|Compiler project needed firstname.lastname@example.org (Per Olesen) (2000-02-22)|
|Dragon Book question email@example.com (Nicolás) (2000-03-23)|
|Re: Dragon Book question firstname.lastname@example.org (2000-03-23)|
|Re: Dragon Book question email@example.com (Tom Payne) (2000-03-23)|
|Re: Dragon Book question firstname.lastname@example.org (2000-04-01)|
|From:||Tom Payne <email@example.com>|
|Date:||23 Mar 2000 22:40:57 -0500|
|Organization:||University of California, Riverside|
"Nicolas" <firstname.lastname@example.org> wrote:
> In various examples in the Dragon Book, different techniques (like
> semantica analysis, intermediate code generation, etc) are demostrated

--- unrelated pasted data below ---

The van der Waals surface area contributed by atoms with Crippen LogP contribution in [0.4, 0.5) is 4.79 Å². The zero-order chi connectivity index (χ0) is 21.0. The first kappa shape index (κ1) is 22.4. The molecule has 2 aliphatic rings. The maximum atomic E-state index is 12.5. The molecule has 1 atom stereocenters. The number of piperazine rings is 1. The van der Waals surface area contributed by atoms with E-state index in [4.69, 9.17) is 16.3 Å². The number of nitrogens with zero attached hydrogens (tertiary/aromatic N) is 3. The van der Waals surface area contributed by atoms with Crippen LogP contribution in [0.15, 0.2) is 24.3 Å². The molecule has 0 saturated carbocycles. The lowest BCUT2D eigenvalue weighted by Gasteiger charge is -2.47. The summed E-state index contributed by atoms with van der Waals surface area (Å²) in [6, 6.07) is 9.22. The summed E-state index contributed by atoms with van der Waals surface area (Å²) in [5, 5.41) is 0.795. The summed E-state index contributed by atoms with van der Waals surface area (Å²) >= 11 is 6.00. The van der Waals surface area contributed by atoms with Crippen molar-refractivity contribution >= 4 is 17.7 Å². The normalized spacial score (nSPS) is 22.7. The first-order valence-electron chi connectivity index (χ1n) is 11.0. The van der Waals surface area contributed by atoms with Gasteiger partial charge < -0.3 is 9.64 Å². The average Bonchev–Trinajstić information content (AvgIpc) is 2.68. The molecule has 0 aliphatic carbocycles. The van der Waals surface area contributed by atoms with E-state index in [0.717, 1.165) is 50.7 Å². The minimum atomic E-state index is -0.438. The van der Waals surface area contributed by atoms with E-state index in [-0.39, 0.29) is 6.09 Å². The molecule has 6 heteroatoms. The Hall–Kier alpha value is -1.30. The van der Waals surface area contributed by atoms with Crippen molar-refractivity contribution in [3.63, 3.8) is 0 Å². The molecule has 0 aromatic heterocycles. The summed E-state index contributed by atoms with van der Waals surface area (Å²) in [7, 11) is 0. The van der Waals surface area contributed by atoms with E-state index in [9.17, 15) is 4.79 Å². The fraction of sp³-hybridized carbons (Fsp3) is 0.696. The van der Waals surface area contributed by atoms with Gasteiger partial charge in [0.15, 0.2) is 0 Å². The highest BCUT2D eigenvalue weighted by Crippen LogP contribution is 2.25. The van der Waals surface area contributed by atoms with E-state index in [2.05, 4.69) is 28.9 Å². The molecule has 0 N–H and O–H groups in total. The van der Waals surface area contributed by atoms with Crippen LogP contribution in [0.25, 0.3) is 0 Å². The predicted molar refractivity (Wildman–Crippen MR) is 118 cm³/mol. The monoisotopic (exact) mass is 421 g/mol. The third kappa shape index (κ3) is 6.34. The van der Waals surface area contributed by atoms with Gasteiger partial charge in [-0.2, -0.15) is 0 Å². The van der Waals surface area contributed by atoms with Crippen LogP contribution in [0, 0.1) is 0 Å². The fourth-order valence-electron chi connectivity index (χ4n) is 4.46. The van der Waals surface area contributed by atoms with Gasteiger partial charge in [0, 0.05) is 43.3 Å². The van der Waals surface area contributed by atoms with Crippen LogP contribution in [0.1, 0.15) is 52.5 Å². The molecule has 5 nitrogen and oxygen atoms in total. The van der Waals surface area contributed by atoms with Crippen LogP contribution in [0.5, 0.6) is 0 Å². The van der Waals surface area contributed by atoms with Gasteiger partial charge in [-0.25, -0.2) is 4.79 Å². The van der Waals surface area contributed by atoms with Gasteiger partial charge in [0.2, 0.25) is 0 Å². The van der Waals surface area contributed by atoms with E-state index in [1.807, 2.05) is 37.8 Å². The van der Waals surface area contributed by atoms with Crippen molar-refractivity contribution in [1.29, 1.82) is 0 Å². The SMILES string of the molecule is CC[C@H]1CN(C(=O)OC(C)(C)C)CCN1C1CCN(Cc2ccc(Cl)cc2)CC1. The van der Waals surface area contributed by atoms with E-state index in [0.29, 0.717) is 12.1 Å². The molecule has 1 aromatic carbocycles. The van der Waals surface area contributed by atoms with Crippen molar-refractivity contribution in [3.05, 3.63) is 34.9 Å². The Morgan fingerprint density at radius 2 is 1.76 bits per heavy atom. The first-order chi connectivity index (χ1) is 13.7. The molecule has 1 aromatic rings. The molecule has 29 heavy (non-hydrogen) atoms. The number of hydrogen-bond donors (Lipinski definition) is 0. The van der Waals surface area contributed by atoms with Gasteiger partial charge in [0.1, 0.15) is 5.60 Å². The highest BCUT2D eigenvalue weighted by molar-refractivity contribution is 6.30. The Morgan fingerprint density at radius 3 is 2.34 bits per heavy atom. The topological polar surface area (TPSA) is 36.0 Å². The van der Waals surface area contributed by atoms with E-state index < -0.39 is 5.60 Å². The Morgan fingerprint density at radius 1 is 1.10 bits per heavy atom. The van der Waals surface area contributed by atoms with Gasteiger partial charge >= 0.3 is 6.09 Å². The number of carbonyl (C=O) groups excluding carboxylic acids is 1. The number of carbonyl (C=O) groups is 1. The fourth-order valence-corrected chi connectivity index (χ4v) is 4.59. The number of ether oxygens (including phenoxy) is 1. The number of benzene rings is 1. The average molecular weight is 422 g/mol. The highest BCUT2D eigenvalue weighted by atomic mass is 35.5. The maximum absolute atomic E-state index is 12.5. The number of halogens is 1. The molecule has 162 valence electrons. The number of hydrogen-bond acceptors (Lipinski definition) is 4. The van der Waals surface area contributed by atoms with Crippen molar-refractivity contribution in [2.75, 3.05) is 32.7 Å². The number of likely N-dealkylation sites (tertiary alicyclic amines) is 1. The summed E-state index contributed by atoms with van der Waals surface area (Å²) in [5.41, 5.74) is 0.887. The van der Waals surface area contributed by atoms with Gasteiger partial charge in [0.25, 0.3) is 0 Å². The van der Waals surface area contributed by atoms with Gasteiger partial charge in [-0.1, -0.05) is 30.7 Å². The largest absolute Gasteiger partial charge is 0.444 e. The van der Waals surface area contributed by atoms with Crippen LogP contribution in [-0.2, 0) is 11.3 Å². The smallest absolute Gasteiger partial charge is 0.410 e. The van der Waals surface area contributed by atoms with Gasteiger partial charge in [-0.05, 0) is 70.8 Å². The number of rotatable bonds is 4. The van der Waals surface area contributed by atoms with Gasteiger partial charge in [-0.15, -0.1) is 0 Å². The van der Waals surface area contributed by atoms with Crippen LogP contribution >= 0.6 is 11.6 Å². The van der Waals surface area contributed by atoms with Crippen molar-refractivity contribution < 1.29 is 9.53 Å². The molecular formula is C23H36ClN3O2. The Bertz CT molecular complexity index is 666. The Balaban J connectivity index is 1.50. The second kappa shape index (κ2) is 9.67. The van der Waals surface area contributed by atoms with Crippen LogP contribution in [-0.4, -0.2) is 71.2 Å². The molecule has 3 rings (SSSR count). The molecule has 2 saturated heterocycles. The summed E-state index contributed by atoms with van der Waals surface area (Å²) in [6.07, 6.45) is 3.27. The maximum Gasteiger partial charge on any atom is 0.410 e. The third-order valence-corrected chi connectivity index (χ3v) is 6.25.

> using syntax-directed diagrams (ie after this rule is reduced, the
> following action should be executed).
> Can I assume that the actions can be "executed" in a postorder traversal
> of the parse tree, instead that when I am actually parsing the source
> files ?
Yes, but ...
Building the parse tree and then doing a top-down traversal of the
tree seems to allow the best of both bottom-up and top-down
techniques. Some languages and grammars seem to need some help from
the symbol table in order to handle parsing. For instance, in Pascal,
it is difficult to tell the difference between a variable and a 0-ary
function. To accomodate such problems, it is often necessary to
translate the subtrees for declarations while still building the
syntax tree for the overall program.
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